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Home :: Archive :: 1999 :: April ::
Re: Polonius/Kate/Hamlet
The Shakespeare Conference: SHK 10.0630  Wednesday, 7 April 1999.

[1]     From:   Moira Russell <
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        Date:   Tuesday, 06 Apr 1999 08:17:26 -0700
        Subj:   Polonius/Kate/Hamlet

[2]     From:   Clinton Atchley <
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        Date:   Tuesday, 6 Apr 1999 17:24:07 -0700 (PDT)
        Subj:   Re: SHK 10.0625 Responses to On-going Threads

[3]     From:   Clifford Stetner <
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        Date:   Wed, 7 Apr 1999 03:20:27 -0400 (EDT)
        Subj:   Re: SHK 10.0612 Re: Polonius/Kate, Hamlet as Sociopath

[4]     From:   Clifford Stetner <
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        Date:   Wednesday, 7 Apr 1999 03:32:58 -0400 (EDT)
        Subj:   Re: SHK 10.0612 Re: Polonius/Kate, Hamlet as Sociopath


[1]-----------------------------------------------------------------
From:           Moira Russell <
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Date:           Tuesday, 06 Apr 1999 08:17:26 -0700
Subject:        Polonius/Kate/Hamlet

I think that comparing Hamlet's teasing of Polonius with Petruchio's
attempted mastery of Kate is mistaken.  Admittedly, this is somewhat
interpretive, but Hamlet, in switching from camel to whale to weasel,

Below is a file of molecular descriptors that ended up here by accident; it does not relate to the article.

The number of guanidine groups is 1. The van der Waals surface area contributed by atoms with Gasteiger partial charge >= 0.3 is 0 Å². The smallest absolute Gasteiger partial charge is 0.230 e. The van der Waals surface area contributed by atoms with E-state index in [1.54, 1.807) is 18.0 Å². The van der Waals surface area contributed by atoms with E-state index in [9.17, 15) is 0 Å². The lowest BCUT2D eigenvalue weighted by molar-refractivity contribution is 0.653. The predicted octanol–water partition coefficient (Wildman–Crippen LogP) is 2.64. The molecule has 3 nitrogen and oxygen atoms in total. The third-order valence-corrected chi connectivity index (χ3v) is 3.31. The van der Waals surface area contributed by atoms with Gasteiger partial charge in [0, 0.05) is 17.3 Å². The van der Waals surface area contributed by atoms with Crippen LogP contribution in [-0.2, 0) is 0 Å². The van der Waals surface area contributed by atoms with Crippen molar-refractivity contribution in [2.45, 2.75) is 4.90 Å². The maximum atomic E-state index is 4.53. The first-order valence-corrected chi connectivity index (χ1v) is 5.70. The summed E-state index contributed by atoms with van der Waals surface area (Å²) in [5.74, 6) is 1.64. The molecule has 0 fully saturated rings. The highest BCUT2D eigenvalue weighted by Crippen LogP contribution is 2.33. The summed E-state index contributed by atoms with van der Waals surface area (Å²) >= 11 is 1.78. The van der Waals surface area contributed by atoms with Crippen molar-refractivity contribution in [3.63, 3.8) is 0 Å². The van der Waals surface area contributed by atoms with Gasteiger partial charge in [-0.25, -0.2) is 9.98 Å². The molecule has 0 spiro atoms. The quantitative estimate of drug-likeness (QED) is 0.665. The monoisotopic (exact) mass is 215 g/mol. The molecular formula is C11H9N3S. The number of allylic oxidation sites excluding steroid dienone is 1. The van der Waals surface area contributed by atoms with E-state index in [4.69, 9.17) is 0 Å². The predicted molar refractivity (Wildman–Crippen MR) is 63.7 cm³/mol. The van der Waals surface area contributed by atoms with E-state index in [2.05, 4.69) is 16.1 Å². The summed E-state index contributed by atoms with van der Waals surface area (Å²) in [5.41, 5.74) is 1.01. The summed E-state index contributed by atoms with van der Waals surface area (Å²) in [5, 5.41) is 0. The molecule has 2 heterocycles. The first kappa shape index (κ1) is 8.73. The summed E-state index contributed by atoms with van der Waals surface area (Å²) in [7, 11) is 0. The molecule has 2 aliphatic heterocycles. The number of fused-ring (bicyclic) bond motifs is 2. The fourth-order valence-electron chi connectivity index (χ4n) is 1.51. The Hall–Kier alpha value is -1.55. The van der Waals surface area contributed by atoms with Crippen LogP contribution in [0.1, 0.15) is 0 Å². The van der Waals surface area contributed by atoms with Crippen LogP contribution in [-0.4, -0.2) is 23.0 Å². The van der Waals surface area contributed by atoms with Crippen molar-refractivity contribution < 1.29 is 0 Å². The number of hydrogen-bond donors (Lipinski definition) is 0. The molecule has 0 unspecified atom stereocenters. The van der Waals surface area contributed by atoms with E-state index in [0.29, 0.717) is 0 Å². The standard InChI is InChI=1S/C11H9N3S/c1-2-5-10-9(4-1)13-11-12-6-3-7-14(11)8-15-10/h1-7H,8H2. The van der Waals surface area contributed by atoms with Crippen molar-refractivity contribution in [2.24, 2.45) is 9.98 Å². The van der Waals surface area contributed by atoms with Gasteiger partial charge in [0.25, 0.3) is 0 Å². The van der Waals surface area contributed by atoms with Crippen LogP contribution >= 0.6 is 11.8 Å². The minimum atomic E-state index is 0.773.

may be seen as very subtly undermining Polonius' authority-"I know what
you're up to,  and I'm going to make a fool out of you in such a way you
can't say anything about it."  In a recording I have of a BBC radio
dramatization, John Gielgud gives a wonderful sort of sidewise smirking
intonation to "weasel," as if to say Polonius is like one.  The scene is
echoed in Hamlet's rebuke to Rosencrantz and Guildenstern about lying
(the pipe speech).  Petruchio, in contrast,  is trying to establish his
authority over Kate in a dogmatic and unsubtle manner.  I personally
don't think Hamlet feels affection towards Polonius  -- in an outdoor
production mounted by Shakespeare in Santa Fe at my alma mater, St.
John's College, Hamlet was played with a just-repressed anger sizzling
under the surface whenever he confronted the people he thought
responsible for, or at least contributing to, his father's death.  He is
opposing authority and tacitly rebelling rather than attempting to
impose his will on Polonius, as Petruchio tries with Kate.

Moira Russell
Seattle, WA

[2]-------------------------------------------------------------
From:           Clinton Atchley <
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Date:           Tuesday, 6 Apr 1999 17:24:07 -0700 (PDT)
Subject: 10.0625 Responses to On-going Threads
Comment:        Re: SHK 10.0625 Responses to On-going Threads

Andy White states:

>In Hamlet's case,
>it is his mother who has disgraced herself by committing adultery and
>then incest with her husband's brother.

Do we have evidence of adultery?

Clinton Atchley
University of Washington

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[3]-------------------------------------------------------------
From:           Clifford Stetner <
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Date:           Wed, 7 Apr 1999 03:20:27 -0400 (EDT)
Subject: 10.0612 Re: Polonius/Kate, Hamlet as Sociopath
Comment:        Re: SHK 10.0612 Re: Polonius/Kate, Hamlet as Sociopath

>Whether the story came to Shakespeare (or Kyd, or whoever wrote the
>first version) by way of the Saxo legend or the Bellefleur
>translation/rendering, Hamlet is described as a riddler, which is to say
>someone who makes remarks that are outwardly nonsense but inwardly all
>too true.  Truth wrapped in fool's clothing, as it were.  For that
>reason alone, I'm not inclined to judge Hamlet too harshly when he takes